Where To Get Freelance Insurance [+ Is It Worth It?]
Many Millennials opt to work freelance, as it offers a high degree of flexibility and the ability to choose work that they really enjoy.
But while freelancers benefit from certain freedoms, they must be on top of admin tasks that an employer would usually take care of, such as tracking finances and buying business insurance.
Is freelance insurance a way to go?
Freelance insurance may seem like a splurge or a nuisance for someone working casually and on their own terms, but it can be an essential safety net if something goes wrong.
Self-employed people and sole traders are not protected by the same legal defenses as a limited company when it comes to money – while they keep all profits after tax, they also take sole responsibility for any losses.
Several nightmare scenarios can occur when running any business, and situations involving liability can end up requiring costly legal assistance and hold the threat of compensation being paid to claimants.
There is not one single ‘freelance insurance package’ because every business is different. Instead, there are several products that a freelancer should consider based on the industry in which they operate.
Here are some common types of business-related insurance that a freelancer might need:
• Public liability insurance: Covering injury to or damage to property of third parties such as customers. This is useful if members of the public visit a freelancer’s place of work, or the freelancer works in people’s homes.
• Professional indemnity insurance: If a freelancer sells their skills, advice, or service this insurance protects against a mistake or bad decision that costs their customer money in either lost revenue or to put right. Architects, accountants, solicitors, designers, consultants, and other professionals who are paid for their expertise should consider this type of coverage.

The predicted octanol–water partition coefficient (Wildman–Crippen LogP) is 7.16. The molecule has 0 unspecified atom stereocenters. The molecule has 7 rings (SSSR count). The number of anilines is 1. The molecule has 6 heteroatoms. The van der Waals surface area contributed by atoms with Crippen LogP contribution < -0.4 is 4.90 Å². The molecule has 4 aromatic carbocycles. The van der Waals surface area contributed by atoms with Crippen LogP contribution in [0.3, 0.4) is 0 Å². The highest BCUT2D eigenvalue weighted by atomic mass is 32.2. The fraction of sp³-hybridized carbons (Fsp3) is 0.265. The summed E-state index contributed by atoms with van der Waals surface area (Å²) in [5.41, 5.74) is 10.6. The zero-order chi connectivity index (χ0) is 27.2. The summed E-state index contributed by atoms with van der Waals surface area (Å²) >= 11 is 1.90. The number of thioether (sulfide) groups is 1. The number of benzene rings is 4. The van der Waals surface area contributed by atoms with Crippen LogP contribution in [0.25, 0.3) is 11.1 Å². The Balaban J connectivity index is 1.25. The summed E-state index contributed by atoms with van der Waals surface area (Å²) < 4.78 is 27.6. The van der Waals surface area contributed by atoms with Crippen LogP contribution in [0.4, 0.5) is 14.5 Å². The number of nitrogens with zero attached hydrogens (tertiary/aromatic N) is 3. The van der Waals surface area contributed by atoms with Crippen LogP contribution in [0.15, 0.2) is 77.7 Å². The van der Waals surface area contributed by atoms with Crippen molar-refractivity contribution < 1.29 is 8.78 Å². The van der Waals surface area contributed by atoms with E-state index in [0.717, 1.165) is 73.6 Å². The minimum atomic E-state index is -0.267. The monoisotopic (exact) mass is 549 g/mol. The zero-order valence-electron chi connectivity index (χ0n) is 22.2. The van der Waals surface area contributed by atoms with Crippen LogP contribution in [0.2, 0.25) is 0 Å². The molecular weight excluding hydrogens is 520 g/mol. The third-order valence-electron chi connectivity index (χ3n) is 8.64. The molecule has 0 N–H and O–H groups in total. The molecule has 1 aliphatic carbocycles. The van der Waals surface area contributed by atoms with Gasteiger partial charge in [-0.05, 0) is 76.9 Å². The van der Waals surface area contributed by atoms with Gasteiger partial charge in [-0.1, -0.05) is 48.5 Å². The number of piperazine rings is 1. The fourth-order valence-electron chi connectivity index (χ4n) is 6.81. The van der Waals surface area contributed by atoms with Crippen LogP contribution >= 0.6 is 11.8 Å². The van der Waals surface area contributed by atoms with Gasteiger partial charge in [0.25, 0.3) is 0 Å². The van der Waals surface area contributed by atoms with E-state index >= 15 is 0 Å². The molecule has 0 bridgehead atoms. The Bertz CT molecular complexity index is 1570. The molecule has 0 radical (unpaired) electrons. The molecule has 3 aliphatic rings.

• Contents insurance: Protecting against damage or destruction of equipment, furniture, computers, or other items that can be expensive to replace. Those with a high value or high volume of inventory can take additional stock insurance in case goods or lost, stolen, or damaged. Generally, frozen food and wear and tear are not covered here.
• Employers’ liability insurance: If a freelancer does employ someone, even temporarily, this is a legal requirement in most cases.
• Business use car insurance: This is an essential car insurance add-on if a freelancer uses their car for work, such as driving to see clients. Car insurance can become invalid if a vehicle is used for work and ‘business use’ is not declared.
• Cyber insurance: For freelancers worried about being attacked by hackers, getting a virus or being the victim of other cybercrimes. This insurance can provide access to expert assistance, cover lost revenue and direct costs incurred by the freelancer, and cover compensation claims for affected third parties (e.g., if a freelancer inadvertently forwards an email with a virus to a client that causes damage).
• Personal accident insurance: Many freelancers take out this cover as it provides financial assurance if injury or illness prevents them from working. The insurance can pay a weekly benefit to help with lost income in the case of temporary or minor injury or illness, or a lump sum for more serious situations.